On the other hand, Barbie has also been criticised for perpetuating harmful stereotypes about beauty, femininity, and gender roles. Her super thin waist and long legs have been blamed for promoting unrealistic body standards, and her glamorous wardrobe and accessories have been accused of reinforcing traditional gender roles. And while Mattel has made some efforts to update the Barbie franchise, critics argue that these changes have been too little, too late, and that the damage has already been done.
So, is Barbie a feminist sporty icon after all? The answer, as with many things in life, is both yes and no. Yes, Barbie has encouraged young girls to try sports and to imagine themselves in non-traditional roles. Yes, Mattel has made some efforts to update the Barbie franchise and to make it more diverse and inclusive. But no, while it’s true that she has taken on various sports-related professions, it’s important to remember that these are still just representations and do not necessarily reflect the reality of women in sports.
One of the most significant criticisms against Barbie is that she reinforces unrealistic beauty standards for young girls. In fact, a study conducted by the University of Sussex found that exposure to Barbie dolls had a negative impact on girls’ body image and self-esteem. The study showed that girls who played with Barbie dolls were more likely to think that being thin was important for being attractive, and they were less satisfied with their own bodies compared to girls who played with other dolls. Another study published in the journal Sex Roles found that young girls who played with Barbie dolls were less likely to believe they could do well in maths and science compared to those who played with a Mrs Potato Head toy.
However, it’s not all negative when it comes to Barbie’s impact on young girls. Her various sports-related professions can be seen as an attempt to encourage young girls to imagine themselves in non-traditional roles. One study published in the Journal of Sports Behaviour found that young girls who played with Barbie dolls that were dressed in athletic attire were more likely to choose a sport-related toy compared to those who played with dolls dressed in non-athletic attire.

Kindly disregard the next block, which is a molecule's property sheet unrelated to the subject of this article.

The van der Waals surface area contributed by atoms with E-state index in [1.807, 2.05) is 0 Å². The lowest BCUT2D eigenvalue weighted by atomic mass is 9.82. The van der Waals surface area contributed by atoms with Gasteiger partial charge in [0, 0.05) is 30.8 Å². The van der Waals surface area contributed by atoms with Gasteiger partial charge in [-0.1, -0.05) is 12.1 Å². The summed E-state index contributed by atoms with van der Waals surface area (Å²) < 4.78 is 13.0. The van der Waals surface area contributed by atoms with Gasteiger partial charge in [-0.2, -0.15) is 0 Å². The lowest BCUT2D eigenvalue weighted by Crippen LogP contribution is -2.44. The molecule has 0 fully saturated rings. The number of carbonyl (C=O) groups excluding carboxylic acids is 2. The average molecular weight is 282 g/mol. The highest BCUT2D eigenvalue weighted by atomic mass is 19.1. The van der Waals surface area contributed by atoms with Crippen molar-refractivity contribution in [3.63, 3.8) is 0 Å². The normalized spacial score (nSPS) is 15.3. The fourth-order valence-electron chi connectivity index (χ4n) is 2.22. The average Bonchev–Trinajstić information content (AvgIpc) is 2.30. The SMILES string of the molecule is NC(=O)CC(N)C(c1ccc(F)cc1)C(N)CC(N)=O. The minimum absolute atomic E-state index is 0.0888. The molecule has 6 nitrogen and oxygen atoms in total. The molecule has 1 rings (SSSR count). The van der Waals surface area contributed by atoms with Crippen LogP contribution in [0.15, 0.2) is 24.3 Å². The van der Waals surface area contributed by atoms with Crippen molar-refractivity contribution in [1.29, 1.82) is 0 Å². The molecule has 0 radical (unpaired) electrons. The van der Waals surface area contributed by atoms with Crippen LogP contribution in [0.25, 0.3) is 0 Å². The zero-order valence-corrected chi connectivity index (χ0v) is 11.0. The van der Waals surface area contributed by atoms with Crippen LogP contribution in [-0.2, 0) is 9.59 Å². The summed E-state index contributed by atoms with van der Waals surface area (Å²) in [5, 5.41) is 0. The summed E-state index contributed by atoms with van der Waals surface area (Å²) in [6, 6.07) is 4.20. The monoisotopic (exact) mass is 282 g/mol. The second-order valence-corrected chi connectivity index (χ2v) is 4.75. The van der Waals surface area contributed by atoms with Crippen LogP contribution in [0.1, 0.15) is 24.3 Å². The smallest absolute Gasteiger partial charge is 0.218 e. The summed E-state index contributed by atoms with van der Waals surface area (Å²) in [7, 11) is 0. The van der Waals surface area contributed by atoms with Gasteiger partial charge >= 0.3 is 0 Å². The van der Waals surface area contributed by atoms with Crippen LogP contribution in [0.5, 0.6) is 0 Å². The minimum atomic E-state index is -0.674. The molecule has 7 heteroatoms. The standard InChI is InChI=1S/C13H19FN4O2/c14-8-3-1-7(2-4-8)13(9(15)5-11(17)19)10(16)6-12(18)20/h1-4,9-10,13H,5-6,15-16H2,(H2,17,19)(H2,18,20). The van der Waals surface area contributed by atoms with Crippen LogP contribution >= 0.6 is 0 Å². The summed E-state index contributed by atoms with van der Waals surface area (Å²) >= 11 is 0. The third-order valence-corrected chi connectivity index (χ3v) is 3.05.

The upcoming film, which promises to break stereotypes and showcase her as a strong and empowering role model will be a strong reminder of Barbie’s enduring cultural influence, and the need for more diverse and inclusive representations of women in sports.
In conclusion, only time will tell what impact this doll will have on the next generation of young minds, and ultimately, it’s up to individuals to decide whether or not they are team Barbie and believe their daughters (or sons) can learn valuable lessons from the iconic doll.
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- LaFreniere, M. C., & Sapienza, J. N. (1997). Effects of varying levels of difficulty of athletic dolls on young girls’ physical activity. Journal of Sport Behaviour, 20(3), 282-292.
- Hains, R. C., & Sagarin, B. J. (2006). The impact of dolls on girls’ beliefs about their own abilities. Sex Roles, 54(11-12), 717-725